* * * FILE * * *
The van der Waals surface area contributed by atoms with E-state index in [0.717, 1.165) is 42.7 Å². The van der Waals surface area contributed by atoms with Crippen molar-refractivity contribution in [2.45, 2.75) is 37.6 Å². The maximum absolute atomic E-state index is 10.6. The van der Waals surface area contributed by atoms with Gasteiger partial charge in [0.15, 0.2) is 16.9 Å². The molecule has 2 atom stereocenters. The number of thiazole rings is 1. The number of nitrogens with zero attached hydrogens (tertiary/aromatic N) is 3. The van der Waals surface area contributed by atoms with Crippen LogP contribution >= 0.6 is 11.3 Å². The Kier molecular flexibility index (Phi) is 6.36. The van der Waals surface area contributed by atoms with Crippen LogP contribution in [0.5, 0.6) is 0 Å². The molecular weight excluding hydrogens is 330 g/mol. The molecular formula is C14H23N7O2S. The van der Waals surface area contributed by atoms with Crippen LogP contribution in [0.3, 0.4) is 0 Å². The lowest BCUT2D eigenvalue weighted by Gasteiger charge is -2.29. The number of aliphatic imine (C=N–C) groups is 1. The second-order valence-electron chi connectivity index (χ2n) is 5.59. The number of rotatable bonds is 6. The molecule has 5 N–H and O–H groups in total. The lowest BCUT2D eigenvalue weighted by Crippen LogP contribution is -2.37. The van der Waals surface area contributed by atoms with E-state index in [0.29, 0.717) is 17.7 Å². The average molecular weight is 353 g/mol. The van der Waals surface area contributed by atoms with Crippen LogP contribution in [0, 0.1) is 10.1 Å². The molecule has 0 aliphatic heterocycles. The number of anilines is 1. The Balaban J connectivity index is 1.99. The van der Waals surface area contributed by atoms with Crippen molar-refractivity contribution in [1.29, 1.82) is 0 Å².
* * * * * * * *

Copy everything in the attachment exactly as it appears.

The van der Waals surface area contributed by atoms with E-state index in [0.717, 1.165) is 42.7 Å². The van der Waals surface area contributed by atoms with Crippen molar-refractivity contribution in [2.45, 2.75) is 37.6 Å². The maximum absolute atomic E-state index is 10.6. The van der Waals surface area contributed by atoms with Gasteiger partial charge in [0.15, 0.2) is 16.9 Å². The molecule has 2 atom stereocenters. The number of thiazole rings is 1. The number of nitrogens with zero attached hydrogens (tertiary/aromatic N) is 3. The van der Waals surface area contributed by atoms with Crippen LogP contribution >= 0.6 is 11.3 Å². The Kier molecular flexibility index (Phi) is 6.36. The van der Waals surface area contributed by atoms with Crippen LogP contribution in [0.5, 0.6) is 0 Å². The molecular weight excluding hydrogens is 330 g/mol. The molecular formula is C14H23N7O2S. The van der Waals surface area contributed by atoms with Crippen LogP contribution in [0.3, 0.4) is 0 Å². The lowest BCUT2D eigenvalue weighted by Gasteiger charge is -2.29. The number of aliphatic imine (C=N–C) groups is 1. The second-order valence-electron chi connectivity index (χ2n) is 5.59. The number of rotatable bonds is 6. The molecule has 5 N–H and O–H groups in total. The lowest BCUT2D eigenvalue weighted by Crippen LogP contribution is -2.37. The van der Waals surface area contributed by atoms with E-state index in [0.29, 0.717) is 17.7 Å². The average molecular weight is 353 g/mol. The van der Waals surface area contributed by atoms with Crippen LogP contribution in [0, 0.1) is 10.1 Å². The molecule has 0 aliphatic heterocycles. The number of anilines is 1. The Balaban J connectivity index is 1.99. The van der Waals surface area contributed by atoms with Crippen molar-refractivity contribution in [1.29, 1.82) is 0 Å².